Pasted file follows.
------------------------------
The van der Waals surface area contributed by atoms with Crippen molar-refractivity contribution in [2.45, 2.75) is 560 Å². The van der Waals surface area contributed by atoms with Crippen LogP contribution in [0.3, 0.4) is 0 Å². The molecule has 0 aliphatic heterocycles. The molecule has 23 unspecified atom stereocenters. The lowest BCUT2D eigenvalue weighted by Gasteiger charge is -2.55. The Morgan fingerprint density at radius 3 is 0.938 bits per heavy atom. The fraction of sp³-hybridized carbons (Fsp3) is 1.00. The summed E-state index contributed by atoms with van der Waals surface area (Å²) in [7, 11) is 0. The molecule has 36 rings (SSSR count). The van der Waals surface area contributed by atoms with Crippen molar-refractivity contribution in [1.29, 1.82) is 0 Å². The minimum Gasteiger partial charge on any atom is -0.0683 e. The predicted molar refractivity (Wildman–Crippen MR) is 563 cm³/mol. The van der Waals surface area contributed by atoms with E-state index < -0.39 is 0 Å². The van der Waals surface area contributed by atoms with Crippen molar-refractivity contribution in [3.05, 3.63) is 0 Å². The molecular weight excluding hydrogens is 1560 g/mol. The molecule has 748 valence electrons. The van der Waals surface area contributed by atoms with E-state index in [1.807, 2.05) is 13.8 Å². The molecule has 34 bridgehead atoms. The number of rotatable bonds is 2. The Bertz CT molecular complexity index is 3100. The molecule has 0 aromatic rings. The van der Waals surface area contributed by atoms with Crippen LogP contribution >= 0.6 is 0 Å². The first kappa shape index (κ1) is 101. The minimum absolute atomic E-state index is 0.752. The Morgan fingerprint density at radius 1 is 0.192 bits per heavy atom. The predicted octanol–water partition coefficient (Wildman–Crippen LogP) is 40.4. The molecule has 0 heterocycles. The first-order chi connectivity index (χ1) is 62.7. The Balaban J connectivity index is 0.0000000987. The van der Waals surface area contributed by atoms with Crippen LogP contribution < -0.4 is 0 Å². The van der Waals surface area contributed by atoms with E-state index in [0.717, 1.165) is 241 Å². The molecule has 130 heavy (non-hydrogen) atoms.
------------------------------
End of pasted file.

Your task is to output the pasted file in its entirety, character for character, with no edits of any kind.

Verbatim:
The van der Waals surface area contributed by atoms with Crippen molar-refractivity contribution in [2.45, 2.75) is 560 Å². The van der Waals surface area contributed by atoms with Crippen LogP contribution in [0.3, 0.4) is 0 Å². The molecule has 0 aliphatic heterocycles. The molecule has 23 unspecified atom stereocenters. The lowest BCUT2D eigenvalue weighted by Gasteiger charge is -2.55. The Morgan fingerprint density at radius 3 is 0.938 bits per heavy atom. The fraction of sp³-hybridized carbons (Fsp3) is 1.00. The summed E-state index contributed by atoms with van der Waals surface area (Å²) in [7, 11) is 0. The molecule has 36 rings (SSSR count). The van der Waals surface area contributed by atoms with Crippen molar-refractivity contribution in [1.29, 1.82) is 0 Å². The minimum Gasteiger partial charge on any atom is -0.0683 e. The predicted molar refractivity (Wildman–Crippen MR) is 563 cm³/mol. The van der Waals surface area contributed by atoms with E-state index < -0.39 is 0 Å². The van der Waals surface area contributed by atoms with Crippen molar-refractivity contribution in [3.05, 3.63) is 0 Å². The molecular weight excluding hydrogens is 1560 g/mol. The molecule has 748 valence electrons. The van der Waals surface area contributed by atoms with E-state index in [1.807, 2.05) is 13.8 Å². The molecule has 34 bridgehead atoms. The number of rotatable bonds is 2. The Bertz CT molecular complexity index is 3100. The molecule has 0 aromatic rings. The van der Waals surface area contributed by atoms with Crippen LogP contribution >= 0.6 is 0 Å². The first kappa shape index (κ1) is 101. The minimum absolute atomic E-state index is 0.752. The Morgan fingerprint density at radius 1 is 0.192 bits per heavy atom. The predicted octanol–water partition coefficient (Wildman–Crippen LogP) is 40.4. The molecule has 0 heterocycles. The first-order chi connectivity index (χ1) is 62.7. The Balaban J connectivity index is 0.0000000987. The van der Waals surface area contributed by atoms with Crippen LogP contribution < -0.4 is 0 Å². The van der Waals surface area contributed by atoms with E-state index in [0.717, 1.165) is 241 Å². The molecule has 130 heavy (non-hydrogen) atoms.